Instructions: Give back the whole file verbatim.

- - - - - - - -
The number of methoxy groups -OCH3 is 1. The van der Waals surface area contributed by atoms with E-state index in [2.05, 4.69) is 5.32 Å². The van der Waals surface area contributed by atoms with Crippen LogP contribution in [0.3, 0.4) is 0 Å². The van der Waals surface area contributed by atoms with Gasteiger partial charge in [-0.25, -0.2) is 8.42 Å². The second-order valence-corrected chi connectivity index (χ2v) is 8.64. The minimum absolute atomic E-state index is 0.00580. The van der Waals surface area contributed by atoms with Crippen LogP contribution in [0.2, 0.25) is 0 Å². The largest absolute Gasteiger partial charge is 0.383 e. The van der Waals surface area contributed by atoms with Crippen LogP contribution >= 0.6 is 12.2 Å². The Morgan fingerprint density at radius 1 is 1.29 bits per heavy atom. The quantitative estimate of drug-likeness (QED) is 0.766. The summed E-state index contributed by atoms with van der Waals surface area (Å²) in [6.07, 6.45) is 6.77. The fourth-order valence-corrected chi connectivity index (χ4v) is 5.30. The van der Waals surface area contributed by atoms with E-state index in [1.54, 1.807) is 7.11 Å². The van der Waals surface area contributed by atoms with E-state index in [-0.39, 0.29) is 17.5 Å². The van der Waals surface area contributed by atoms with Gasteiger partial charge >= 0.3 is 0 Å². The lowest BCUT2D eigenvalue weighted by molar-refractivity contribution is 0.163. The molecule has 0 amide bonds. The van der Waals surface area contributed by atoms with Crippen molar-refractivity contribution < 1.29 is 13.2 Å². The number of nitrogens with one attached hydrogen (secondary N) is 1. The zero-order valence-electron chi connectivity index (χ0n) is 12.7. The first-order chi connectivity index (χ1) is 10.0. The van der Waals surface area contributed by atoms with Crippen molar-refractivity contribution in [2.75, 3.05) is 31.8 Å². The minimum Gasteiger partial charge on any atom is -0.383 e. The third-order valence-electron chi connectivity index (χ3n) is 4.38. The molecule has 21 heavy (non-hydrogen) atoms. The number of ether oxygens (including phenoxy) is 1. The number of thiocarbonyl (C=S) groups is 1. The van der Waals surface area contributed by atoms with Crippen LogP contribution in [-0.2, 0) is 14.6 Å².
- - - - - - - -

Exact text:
The number of methoxy groups -OCH3 is 1. The van der Waals surface area contributed by atoms with E-state index in [2.05, 4.69) is 5.32 Å². The van der Waals surface area contributed by atoms with Crippen LogP contribution in [0.3, 0.4) is 0 Å². The van der Waals surface area contributed by atoms with Gasteiger partial charge in [-0.25, -0.2) is 8.42 Å². The second-order valence-corrected chi connectivity index (χ2v) is 8.64. The minimum absolute atomic E-state index is 0.00580. The van der Waals surface area contributed by atoms with Crippen LogP contribution in [0.2, 0.25) is 0 Å². The largest absolute Gasteiger partial charge is 0.383 e. The van der Waals surface area contributed by atoms with Crippen LogP contribution >= 0.6 is 12.2 Å². The Morgan fingerprint density at radius 1 is 1.29 bits per heavy atom. The quantitative estimate of drug-likeness (QED) is 0.766. The summed E-state index contributed by atoms with van der Waals surface area (Å²) in [6.07, 6.45) is 6.77. The fourth-order valence-corrected chi connectivity index (χ4v) is 5.30. The van der Waals surface area contributed by atoms with E-state index in [1.54, 1.807) is 7.11 Å². The van der Waals surface area contributed by atoms with E-state index in [-0.39, 0.29) is 17.5 Å². The van der Waals surface area contributed by atoms with Gasteiger partial charge >= 0.3 is 0 Å². The lowest BCUT2D eigenvalue weighted by molar-refractivity contribution is 0.163. The molecule has 0 amide bonds. The van der Waals surface area contributed by atoms with Crippen molar-refractivity contribution < 1.29 is 13.2 Å². The number of nitrogens with one attached hydrogen (secondary N) is 1. The zero-order valence-electron chi connectivity index (χ0n) is 12.7. The first-order chi connectivity index (χ1) is 10.0. The van der Waals surface area contributed by atoms with Crippen molar-refractivity contribution in [2.75, 3.05) is 31.8 Å². The minimum Gasteiger partial charge on any atom is -0.383 e. The third-order valence-electron chi connectivity index (χ3n) is 4.38. The molecule has 21 heavy (non-hydrogen) atoms. The number of ether oxygens (including phenoxy) is 1. The number of thiocarbonyl (C=S) groups is 1. The van der Waals surface area contributed by atoms with Crippen LogP contribution in [-0.2, 0) is 14.6 Å².